Ten Tax Saving Tips You Can Use Now

Too many Americans prolong their tax agony by waiting until April 15 to settle up with the IRS. Experts advise, instead, that you take responsible steps all year long to keep the bite and anxiety of taxes to a minimum. Here are ten ways to increase your tax savvy:

  1. Take advantage of generous retirement plan tax breaks. Make the maximum contribution to your IRA and 401(k), 403(b), 457 or Keogh plan to substantially lower your taxable income. Moreover, the earnings grow tax-deferred until you retire.
  2. Make full use of allowable business-related deductions. If you must move more than 50 miles due to a job change, you can deduct transportation expenses. A deduction of 30 cents per mile is allowed for business-related auto travel. If you're self employed, you can deduct 30% of health insurance expenses. Credit card interest on equipment purchases is also deductible.
  3. Select the most advantageous filing status. Many taxpayers, notably newlyweds, overpay substantially because they don't know whether to file jointly or separately. Consult an accountant or tax preparer for advice.
  4. Itemize, itemize, itemize! It requires painstaking recordkeeping, but itemizing can often reduce tax liability measurably. Medical expenses, including travel to and from medical facilities, are deductible if they surpass 7.5% of your Average Gross Income (AGI).
  5. Develop a tax-planning strategy. Estimate how much income you expect to receive during the coming year. Whether you expect to earn more, less or roughly the same amount as in the current year will determine whether you defer income (for example, by making investments that won't mature until the following year),) or increase your deductions (for example, by making charitable contributions before year's end).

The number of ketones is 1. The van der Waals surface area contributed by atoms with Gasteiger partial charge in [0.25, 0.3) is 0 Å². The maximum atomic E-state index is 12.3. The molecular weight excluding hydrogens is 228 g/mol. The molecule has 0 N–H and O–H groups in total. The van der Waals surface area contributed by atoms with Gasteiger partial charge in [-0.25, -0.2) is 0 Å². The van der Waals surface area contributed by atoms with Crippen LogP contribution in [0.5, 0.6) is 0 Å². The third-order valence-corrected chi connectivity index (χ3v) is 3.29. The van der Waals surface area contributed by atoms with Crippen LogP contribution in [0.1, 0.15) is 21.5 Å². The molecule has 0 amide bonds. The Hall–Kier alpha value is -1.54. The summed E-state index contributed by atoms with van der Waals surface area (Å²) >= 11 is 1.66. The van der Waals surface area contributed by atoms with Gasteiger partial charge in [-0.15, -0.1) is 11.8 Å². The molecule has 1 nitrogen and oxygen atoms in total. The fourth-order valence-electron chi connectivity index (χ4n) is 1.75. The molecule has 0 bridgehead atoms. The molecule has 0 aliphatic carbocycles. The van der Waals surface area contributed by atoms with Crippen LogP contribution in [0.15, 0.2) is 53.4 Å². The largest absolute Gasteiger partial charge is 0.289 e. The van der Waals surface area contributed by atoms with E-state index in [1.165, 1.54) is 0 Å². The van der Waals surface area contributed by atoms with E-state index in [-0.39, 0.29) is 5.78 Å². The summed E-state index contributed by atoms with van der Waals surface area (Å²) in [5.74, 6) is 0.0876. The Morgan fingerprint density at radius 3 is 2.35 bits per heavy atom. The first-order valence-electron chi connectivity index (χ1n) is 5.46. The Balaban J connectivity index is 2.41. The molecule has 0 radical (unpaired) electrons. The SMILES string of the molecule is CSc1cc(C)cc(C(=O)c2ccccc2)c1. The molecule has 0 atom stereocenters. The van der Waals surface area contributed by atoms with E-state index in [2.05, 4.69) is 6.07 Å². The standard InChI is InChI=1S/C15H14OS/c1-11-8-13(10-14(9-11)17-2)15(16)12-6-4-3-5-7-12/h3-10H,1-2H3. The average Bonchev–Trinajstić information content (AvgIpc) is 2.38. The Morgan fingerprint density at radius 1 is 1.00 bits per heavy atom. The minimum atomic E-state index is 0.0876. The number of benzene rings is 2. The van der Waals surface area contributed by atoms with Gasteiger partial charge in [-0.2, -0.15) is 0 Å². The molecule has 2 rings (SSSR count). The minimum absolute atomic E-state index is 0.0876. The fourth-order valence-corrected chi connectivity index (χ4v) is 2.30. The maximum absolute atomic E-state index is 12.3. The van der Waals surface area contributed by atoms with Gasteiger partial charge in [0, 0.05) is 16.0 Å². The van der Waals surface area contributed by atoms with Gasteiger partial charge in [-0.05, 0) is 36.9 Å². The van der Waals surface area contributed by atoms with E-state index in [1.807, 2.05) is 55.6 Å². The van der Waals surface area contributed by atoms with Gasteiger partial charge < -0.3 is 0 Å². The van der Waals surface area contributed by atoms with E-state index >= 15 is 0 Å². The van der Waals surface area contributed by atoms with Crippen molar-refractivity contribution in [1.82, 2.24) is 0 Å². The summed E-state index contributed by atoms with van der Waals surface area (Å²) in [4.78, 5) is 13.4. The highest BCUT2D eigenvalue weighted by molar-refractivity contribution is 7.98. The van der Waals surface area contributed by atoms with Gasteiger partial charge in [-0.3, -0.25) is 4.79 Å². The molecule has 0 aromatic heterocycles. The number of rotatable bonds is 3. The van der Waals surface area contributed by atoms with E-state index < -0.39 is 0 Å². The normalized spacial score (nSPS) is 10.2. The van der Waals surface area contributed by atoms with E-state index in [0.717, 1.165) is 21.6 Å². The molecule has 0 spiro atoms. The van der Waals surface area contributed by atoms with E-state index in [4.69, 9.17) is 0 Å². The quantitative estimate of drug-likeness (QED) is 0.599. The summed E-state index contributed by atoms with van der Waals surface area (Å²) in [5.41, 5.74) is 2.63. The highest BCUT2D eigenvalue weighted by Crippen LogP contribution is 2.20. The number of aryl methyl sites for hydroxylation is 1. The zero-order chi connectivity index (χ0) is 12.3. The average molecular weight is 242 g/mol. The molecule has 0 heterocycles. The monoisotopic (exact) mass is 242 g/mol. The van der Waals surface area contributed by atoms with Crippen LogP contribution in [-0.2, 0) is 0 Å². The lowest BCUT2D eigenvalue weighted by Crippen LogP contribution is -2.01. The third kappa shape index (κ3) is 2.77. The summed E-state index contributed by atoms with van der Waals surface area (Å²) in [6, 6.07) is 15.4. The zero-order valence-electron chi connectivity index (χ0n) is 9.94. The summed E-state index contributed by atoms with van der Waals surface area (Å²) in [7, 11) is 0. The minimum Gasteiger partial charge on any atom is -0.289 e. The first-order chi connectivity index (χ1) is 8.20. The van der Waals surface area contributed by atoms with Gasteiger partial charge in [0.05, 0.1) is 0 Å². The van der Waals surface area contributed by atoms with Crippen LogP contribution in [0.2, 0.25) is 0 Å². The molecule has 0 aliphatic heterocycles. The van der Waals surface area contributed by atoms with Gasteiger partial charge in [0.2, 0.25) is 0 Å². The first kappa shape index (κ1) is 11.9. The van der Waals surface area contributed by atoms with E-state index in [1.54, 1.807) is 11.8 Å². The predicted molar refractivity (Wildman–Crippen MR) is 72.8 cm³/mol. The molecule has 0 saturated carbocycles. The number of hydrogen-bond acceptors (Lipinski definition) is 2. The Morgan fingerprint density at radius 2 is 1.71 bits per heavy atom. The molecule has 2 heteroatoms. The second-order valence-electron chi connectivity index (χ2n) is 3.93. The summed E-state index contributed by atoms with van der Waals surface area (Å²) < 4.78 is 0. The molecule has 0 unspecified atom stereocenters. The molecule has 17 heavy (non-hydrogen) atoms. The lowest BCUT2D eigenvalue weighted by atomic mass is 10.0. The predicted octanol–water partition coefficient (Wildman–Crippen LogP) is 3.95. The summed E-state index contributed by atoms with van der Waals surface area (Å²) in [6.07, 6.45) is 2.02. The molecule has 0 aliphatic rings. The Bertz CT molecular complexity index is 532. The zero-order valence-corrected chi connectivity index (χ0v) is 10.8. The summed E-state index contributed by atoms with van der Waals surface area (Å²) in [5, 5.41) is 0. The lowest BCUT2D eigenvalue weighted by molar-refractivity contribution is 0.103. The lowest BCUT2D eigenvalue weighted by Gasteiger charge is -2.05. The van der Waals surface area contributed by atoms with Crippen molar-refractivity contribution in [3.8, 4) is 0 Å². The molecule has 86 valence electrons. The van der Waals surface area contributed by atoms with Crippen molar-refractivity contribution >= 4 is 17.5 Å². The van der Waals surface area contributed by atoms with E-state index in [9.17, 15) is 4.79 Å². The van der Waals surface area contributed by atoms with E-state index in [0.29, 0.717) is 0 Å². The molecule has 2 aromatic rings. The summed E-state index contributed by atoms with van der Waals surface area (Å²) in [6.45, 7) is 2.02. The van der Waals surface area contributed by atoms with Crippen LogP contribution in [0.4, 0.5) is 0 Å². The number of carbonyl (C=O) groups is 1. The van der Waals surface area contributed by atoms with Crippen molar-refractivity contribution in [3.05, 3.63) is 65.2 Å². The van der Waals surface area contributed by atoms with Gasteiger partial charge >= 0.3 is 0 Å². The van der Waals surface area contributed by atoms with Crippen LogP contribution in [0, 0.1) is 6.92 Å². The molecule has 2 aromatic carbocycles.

6. Save by giving to your children. Youngsters are generally taxed at a lower rate than parents, so putting funds in a child's name can result in big savings. The exemption for children under the age of 14 was raised by $100 to $1,300 for 1995. You can also reduce the tax burden on your heirs. Under current law, you and your spouse are permitted to give up to $10,000 a year to as many recipients as you wish without gift tax consequences.
  7. "Shelter" lump sums from higher tax bites. What happens if you are fortunate enough to come into a large sum of money, such as a pension fund distribution or inheritance? Rolling over such funds into a retirement plan, such as an IRA or Keogh plan, is the single best way to keep a major chunk of your windfall out of the hands of the tax man.
  8. Adjust withholding to reflect your salary. If you've been bumped to a higher tax bracket, don't forget to adjust your withholding so you won't be hit with an underpayment penalty. Conversely, if you've moved down a bracket or two, adjust withholding so you won't be paying Uncle Sam too much.
  9. Get your "nanny tax" refund. You have to withhold Social Security and Medicare taxes for domestic help if you pay them more than $1,000 a year. The old standard required withholding and payment to the federal government for anyone being paid more than $50 per quarter. The new provision is retroactive to 1994, so you may be entitled to a refund for any domestic help paid less than $1,000 that year and for whom you withheld and remitted Social Security and Medicare taxes.
  10. Be generous! Your charitable deductions remain fully deductible if you itemize. But there's one catch: new tax rules require written documentation for all donations of $250 or more.